LH Side of Furnace Mount Savage Furnace RH Side of Furnace
LH Side of Furnace Mount Savage Furnace RH Side of Furnace
Front of Furnace Coal House Wall
Front of Furnace Coal House Wall


Mount Savage Furnace is in fairly good condition. The furnace is located just off the road and is reported to be on Mead Company land, although this is not verified. The property owner behind the furnace has taken upon himself to maintain the furnace grounds and plans to remove the underbrush growing from the top during the summer. The furnace has two tuyeres and some of the original lining stone. A portion of the front has been rebuilt with modern brick. The inner cupola is gone. The area to the right of the furnace has stonework present in the ground, indicating the probably foundation stones for either the engine house or a casting shed.

It is interesting to note that the top of the furnace transitions from a pyramid to a square shape. This differs from the construction of furnaces located in Ohio and Pennsylvania, which remain a pyramid shape all the way to the top.

On the hillside above the furnace, I found evidence of a stone wall that appears to be the remains of a building, most probably the storage shed for charging materials. side

First Visited: 1Q 2003


Start of Operation: 1848

Blowout: 1880

Daily Tonnage: 2,293 tons per year - about 8.5 tons per day on a 9 month production window

Built By: R.M. Biggs, with Fausen (German Stonemason)

Stack: 31 feet high w/10 foot bosh

Blast: Hot

Type: Coal

The furnace was built in 1848 and ran for many years until the Civil War, when it shut down. It reopened in 1870 under the name of the Lexington and Carter County Mining Company. The furnace blew out in 1874. It reopened again in 1877 as the Mount Savage Furnace Company, headed by H.W. Bates. Capacity was increased to 13.5 tons per day. The furnace closed for good in 1880.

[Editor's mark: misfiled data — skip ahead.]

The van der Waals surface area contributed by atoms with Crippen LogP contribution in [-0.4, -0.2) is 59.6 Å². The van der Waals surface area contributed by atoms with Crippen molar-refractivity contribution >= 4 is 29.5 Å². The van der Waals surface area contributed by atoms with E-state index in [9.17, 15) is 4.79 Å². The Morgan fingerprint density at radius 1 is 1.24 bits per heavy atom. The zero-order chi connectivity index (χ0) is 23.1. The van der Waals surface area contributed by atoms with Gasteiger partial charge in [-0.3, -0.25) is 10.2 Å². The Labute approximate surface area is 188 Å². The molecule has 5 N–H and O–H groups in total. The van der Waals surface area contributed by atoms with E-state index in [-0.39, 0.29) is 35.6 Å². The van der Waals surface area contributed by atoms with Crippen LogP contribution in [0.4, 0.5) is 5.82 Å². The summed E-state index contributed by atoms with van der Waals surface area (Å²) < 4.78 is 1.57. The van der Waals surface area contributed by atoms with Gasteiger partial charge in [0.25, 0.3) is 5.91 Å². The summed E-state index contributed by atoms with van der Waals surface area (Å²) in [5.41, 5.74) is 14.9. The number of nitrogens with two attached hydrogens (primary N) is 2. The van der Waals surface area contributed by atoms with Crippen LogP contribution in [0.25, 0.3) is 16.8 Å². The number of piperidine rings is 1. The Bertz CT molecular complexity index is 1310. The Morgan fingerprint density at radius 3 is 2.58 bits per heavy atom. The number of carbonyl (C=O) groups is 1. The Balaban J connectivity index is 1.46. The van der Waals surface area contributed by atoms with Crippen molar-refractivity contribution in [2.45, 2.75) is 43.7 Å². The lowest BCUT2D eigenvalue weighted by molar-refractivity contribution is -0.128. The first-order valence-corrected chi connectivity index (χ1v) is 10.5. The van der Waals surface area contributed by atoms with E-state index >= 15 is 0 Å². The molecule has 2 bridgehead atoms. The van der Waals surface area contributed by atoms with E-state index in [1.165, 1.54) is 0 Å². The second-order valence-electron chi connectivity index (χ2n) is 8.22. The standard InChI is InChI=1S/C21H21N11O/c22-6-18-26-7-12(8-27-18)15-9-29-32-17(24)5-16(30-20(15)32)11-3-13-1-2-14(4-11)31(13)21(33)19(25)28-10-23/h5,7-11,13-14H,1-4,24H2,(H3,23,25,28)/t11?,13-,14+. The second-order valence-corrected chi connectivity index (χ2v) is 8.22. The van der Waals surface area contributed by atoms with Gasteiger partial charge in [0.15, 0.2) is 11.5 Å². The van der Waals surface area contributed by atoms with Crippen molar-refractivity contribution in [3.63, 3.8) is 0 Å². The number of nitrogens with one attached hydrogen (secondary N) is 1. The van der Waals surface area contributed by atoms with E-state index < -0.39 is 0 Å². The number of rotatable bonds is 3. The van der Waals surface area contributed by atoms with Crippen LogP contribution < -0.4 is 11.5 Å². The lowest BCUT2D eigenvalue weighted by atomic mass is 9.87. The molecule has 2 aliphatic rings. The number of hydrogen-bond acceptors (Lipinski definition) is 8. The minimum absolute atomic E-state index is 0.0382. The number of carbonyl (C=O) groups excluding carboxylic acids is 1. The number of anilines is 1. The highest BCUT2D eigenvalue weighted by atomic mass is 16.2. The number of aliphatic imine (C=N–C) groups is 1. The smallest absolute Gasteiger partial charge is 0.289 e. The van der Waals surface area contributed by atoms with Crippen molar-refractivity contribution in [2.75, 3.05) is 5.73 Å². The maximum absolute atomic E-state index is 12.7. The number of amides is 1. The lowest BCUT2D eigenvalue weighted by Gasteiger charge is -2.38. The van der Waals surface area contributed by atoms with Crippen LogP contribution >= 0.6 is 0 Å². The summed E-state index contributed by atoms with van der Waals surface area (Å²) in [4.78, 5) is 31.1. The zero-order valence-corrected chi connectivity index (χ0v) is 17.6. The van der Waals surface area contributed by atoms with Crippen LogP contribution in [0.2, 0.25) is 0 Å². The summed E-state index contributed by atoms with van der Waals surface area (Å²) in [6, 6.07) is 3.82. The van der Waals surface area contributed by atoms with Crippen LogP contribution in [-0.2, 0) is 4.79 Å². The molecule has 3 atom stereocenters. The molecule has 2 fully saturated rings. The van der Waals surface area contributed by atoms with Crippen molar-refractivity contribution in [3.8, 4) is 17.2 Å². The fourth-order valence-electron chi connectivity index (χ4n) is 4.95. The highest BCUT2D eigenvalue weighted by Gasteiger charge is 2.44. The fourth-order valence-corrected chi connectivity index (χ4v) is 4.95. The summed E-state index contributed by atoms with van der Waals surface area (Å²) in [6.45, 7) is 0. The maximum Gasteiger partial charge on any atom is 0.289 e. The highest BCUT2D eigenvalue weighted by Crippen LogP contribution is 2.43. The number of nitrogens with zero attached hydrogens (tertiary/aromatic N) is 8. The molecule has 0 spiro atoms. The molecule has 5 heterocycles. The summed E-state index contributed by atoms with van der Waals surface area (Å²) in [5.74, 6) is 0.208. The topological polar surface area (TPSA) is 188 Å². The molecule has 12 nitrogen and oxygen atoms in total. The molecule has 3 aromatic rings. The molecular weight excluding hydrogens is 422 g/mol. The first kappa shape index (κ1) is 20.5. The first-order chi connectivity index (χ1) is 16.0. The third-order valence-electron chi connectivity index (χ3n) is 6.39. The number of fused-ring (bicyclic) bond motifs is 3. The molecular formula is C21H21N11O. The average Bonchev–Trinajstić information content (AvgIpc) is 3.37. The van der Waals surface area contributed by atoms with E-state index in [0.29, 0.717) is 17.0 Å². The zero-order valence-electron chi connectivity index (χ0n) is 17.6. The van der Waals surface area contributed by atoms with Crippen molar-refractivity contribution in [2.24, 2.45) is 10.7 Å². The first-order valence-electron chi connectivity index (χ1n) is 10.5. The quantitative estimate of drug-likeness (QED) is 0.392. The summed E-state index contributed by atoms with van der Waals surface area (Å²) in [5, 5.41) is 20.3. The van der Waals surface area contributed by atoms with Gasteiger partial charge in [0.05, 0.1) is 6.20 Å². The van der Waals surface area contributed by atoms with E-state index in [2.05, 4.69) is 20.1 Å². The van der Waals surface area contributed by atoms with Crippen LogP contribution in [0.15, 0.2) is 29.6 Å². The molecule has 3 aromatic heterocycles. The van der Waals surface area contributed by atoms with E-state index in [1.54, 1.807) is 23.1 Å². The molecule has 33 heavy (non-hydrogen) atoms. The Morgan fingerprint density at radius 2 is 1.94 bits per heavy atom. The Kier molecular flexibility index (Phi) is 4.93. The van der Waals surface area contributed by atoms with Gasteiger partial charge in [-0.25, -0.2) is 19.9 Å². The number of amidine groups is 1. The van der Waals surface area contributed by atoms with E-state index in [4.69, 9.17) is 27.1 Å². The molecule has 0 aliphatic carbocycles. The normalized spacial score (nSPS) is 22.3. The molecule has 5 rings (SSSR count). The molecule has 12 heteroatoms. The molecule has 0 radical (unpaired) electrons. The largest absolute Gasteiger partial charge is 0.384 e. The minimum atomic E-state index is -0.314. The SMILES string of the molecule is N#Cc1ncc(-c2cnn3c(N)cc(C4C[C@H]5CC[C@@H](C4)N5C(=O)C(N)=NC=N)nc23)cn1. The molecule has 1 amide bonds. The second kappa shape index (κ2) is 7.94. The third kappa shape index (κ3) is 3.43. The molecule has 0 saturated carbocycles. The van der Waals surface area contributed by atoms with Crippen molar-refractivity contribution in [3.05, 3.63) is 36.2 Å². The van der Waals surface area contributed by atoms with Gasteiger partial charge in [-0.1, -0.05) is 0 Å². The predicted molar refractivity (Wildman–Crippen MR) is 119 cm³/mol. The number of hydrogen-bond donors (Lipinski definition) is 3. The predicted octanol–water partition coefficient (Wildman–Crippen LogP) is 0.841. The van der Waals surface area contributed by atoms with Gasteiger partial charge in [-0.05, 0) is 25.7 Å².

The following information was obtained from George Wolfford. Much thanks to William Miller, who lives behind the furnace, for sharing this text with me. The numbers indicate the age of the individuals.

Colliers at Mount Savage Furnace: Thomas Osborn - 33, Robert Devore - 24, Henry J. Evans - 39, Hiram Osborne - 23, B.F.S. Halum - 29, Arch Isom - 33, Martin Ison - 33, Isaac Hamilton - 30, George Johnson - 24, John Pridemore - 40, Moses Gallett - 30, Alfred Banfield - 27, Daniel Armstrong - 38, John S. Goliher - 60, John Broils - 20, Andy Brown - 34, Brown Davies - 21, Jomes Darney - 19.

Ore Diggers at Mount Savage Furnace: Robert Lawson - 50, Henry Hillenberg - 30, Golbert Puffinger - 31, Henry Hidon - 25, John MArms - 84, George W. Arms -?, Daniel Gullet - 45, John Smith - 39, Frank Codof -?, John S. Jacobs - ?, EW - 38, Samuel Glatz - ?, Coonrod Mutter - 44, James Denver - 23.

Teamsters at Mount Savage Furnace: Milton Fultz - 33, Lewis Rundy - 44, Jeremiah Biggs - 58, Leonard Blaze - 27, Henry Culbertson - 28, John Goad - 26, G.W. Counts - 36, S. Hensley - 33, Sylvester Adams - 27, Levi Jenkins - 40, Duncan - 34.

Workers at Mount Savage Furnace: Daniel Adams -25 -Filler, Hiram Evans -23 -Laborer, Danel Fetch -37 -Engine Tender, Charles Ruths -32 -Wagonmaker, Andrew Biggs -31 -Furnace Manager, William H. Jacobs -29 -Clerk, Henry Rucker -28 -Store Clerk, Samuel Huston -32 -Engineer, Andrew Wood -28 - Engineer, G.W. Waugh -31 -Raking Stock, T.W. Hudgins -29 -Doctor, Lindardail Rice -58 -Midwife, Arch Nipp -20 -Wood Hauler, Johnson Ward -24 -Wood Hauler, John Hillman -30 -Wood Hauler, Jacob Dandridge -65 -Lime Breaker, Ezekial Rice -84 -Miller, Champ Gee -55 -Miller. J.P. Welch -39 -Grocer/Merchant, John Ball -24 -Brickmason, Andrew Ouster -22 -Mason, William A. Wilburn -18 -Mail Carrier, John Humpbrey -48 -Gardner, Mary Pickell -33 - Bound Girl, J.H. Burchett -34 -Constable.

Per J.P. Lesley,


Take Route 60 to Grayson, then Route 1 south to Hitchens. Go east on 773 for two miles, the furnace is on the left.

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